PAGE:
Jaill's new album, Material Fix at the John Michael Kohler Arts Center, a new book on 'Major League," 42 Ale House, and Rock Paper Scissors.
This new Milwaukee Street shop brings to mind small home décor and accessory stores like Bay View’s Sparrow Collective, Shorewood’s The Waxwing, and Hometown Established in Walker’s Point. It’s also a little bit like Water Street’s short-lived Third Coast Style in its variety of Milwaukee-made offerings that includes candles, jewelry and bees wax lip balm. But what sets Rock Paper Scissors (757 N. Milwaukee St.) apart are its impressionistic hand-painted glass vases by Dye Drop, Badseed’s concrete home décor pieces, and the hand-woven throw blankets and rugs by One Who Weaves. These reasonably priced pieces, among others, are helpful reminders that Milwaukee pride doesn’t always have to be screen-printed on your sleeve. (Claire Hanan)
Dose of Fiber
We used to call it “fiber art,” a term that isolated this art practice within craft. But these boundaries have dissolved. John Michael Kohler Arts Center’s Material Fix (through Oct. 11, part of the Toward Textiles series) embraces textiles and fibers in a tactile triumph of a show centered on notions of the sensual, the physical and the felt. Polly Apfelbaum’s Bring Back the Funk (2013) looks like a crazy quilt sprawled on the floor. We can’t touch, but we can marvel over the material’s mercurial brilliance. Louise Bourgeois’ fabric wall compositions are terse and suggestive of the domestic – threadbare and stained. Room after room features artwork made with linen, hair, recycled Starbucks cups, lace, knitting and silk, providing a haptic experience seen and felt in equal parts. (Debra Brehmer)
After receiving its big break from Sub Pop, the renowned Seattle independent record label that put out the band’s last two albums (2010’s That’s How We Burn and 2012’s Traps), Jaill returns, shirt untucked, slightly slouched and eyes glazed on the delirious and downright fun Brain Cream, which comes courtesy of its new label, SoCal’s Burger Records. The surreal garage-pop four-piece sounds more loose and carefree than before, especially on self-effacing, confessional ballad “Chocolate Poison Time” and the relaxed, jangly guitar pop of “Symptoms,” which laments the effects of staying out in the sun too long. In fact, the 12-track, 39-minute album flutters by like a gentle Lake Michigan breeze that cools down a sweltering summer afternoon. (Kevin Mueller)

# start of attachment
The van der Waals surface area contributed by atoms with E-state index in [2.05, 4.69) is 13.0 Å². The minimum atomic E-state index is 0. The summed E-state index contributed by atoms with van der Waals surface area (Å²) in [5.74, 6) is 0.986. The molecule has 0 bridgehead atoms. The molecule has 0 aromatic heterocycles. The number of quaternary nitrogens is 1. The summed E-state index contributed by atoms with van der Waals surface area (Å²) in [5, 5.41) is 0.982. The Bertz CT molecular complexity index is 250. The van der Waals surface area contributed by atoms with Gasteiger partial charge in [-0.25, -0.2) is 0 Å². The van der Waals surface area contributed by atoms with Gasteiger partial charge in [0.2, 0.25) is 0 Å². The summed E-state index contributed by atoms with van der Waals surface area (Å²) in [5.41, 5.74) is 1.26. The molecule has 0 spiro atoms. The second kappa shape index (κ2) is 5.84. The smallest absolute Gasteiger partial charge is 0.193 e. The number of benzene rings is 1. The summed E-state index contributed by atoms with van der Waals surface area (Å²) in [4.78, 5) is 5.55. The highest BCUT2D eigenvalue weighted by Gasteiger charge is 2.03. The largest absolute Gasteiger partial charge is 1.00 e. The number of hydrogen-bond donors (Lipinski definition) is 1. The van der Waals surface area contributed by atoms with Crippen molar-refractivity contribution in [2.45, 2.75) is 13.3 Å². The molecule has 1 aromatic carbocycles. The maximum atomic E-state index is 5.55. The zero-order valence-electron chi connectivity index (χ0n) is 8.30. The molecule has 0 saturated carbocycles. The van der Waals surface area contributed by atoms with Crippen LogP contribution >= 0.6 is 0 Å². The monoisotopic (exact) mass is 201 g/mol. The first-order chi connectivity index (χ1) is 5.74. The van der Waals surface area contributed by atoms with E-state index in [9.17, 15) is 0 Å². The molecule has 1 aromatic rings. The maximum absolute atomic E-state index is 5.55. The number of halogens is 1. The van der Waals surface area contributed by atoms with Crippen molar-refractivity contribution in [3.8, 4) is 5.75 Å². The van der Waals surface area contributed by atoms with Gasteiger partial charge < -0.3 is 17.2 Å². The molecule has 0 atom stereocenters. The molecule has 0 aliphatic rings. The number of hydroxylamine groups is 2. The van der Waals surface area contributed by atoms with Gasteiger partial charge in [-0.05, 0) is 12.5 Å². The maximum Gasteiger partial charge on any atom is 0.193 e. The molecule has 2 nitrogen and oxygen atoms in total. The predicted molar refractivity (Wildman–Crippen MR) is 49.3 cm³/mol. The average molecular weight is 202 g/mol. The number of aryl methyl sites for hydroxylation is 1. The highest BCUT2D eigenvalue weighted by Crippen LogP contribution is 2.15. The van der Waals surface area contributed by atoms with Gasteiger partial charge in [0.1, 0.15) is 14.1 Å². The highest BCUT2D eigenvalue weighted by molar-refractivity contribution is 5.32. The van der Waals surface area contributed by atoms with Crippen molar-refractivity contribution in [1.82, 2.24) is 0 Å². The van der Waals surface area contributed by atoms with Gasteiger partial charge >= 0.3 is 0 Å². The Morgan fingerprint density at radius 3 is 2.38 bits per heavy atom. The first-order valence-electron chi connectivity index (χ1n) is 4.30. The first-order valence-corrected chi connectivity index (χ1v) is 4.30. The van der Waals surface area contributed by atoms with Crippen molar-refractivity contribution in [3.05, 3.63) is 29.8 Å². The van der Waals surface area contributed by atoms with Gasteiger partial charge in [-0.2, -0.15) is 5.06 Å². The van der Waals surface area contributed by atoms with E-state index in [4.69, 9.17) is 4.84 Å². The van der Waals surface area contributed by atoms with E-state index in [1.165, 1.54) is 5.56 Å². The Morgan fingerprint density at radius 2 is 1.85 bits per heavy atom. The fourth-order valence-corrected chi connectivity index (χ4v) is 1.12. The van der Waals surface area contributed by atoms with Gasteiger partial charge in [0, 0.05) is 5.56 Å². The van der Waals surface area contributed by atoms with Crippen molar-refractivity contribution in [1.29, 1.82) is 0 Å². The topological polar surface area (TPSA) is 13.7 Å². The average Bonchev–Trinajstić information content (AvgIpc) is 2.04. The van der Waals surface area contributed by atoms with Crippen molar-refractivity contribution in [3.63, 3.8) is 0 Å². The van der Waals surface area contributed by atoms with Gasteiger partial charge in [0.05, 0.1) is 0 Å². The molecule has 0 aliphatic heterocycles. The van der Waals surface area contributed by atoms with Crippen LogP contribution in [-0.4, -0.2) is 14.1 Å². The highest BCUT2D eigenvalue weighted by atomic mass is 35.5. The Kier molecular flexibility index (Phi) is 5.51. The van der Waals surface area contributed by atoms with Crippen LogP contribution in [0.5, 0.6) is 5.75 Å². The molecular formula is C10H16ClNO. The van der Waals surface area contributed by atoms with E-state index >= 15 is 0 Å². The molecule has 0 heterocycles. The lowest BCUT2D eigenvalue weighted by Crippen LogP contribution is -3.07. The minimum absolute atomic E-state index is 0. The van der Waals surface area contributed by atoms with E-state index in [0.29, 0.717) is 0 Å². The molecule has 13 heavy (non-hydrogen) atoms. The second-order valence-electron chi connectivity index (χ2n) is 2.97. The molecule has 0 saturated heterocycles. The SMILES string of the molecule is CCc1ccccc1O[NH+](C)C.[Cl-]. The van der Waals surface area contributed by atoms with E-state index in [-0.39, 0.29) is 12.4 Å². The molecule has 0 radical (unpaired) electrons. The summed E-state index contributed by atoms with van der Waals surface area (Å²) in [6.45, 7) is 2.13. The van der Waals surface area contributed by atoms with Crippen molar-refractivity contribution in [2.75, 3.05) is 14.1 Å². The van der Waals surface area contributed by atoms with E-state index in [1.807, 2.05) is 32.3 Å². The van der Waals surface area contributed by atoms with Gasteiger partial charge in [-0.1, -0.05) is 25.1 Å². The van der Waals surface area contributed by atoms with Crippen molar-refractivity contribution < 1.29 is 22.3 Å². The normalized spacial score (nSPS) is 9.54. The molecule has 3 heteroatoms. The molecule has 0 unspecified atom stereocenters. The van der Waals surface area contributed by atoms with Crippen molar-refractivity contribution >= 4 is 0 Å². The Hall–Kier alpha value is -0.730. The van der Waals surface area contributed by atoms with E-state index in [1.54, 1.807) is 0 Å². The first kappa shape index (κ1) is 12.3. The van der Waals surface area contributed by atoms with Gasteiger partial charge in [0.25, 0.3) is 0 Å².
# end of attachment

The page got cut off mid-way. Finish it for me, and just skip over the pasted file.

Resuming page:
The force is strong with the 42 Lounge. So much so that the Downtown bar, which caters to all things nerdy, has expanded its empire to St. Francis. 42 Ale House (3807 S. Packard Ave.) is a geeky extension that blends PlayStation and Xbox playing, gaming and a pub food menu that references characters from video games, comic books, and The Hobbit and Harry Potter books. You get the idea. When I sat down at the bar, I was pleasantly surprised by a solid tap list of 24 beers and quite a few bottle choices. TVs surrounding the bar were showing either the “Futurama” animated sitcom or live streams of people competing in a role-playing video game that I wasn’t familiar with – the 42 Ale House version of sports. Whether or not you’re into “World of Warcraft,” I expect that the spot’s welcoming vibe, ample space and huge patio will prove to be a tractor beam for nerd and non-nerd alike. (Dan Murphy)
During the long, 100-degree-hot summer of 1988, a Hollywood film crew descended on MKE to shoot a baseball comedy, not about the Brewers, but the Cleveland Indians, who were beloved by die-hard fans but best known for losing. Major League’s cast featured a few big Hollywood names, and even a local legend – Bob Uecker – in the pivotal role of sportscaster Harry Doyle (who coined the nugget, “Juuuust a bit outside.”). Author Jonathan Knight did the vital legwork to bring The Making of Major League (Gray & Company) to life. Of the cast and crew interviews, the most vivid quotes come from Charlie Sheen, who plays volatile (naturally) pitcher Rick “Wild Thing” Vaughn. Miller Park pays movie homage on July 21 with its “Major League Night” promotion, in which select ticket holders receive a talking Harry Doyle bobblehead. (Ann Christenson)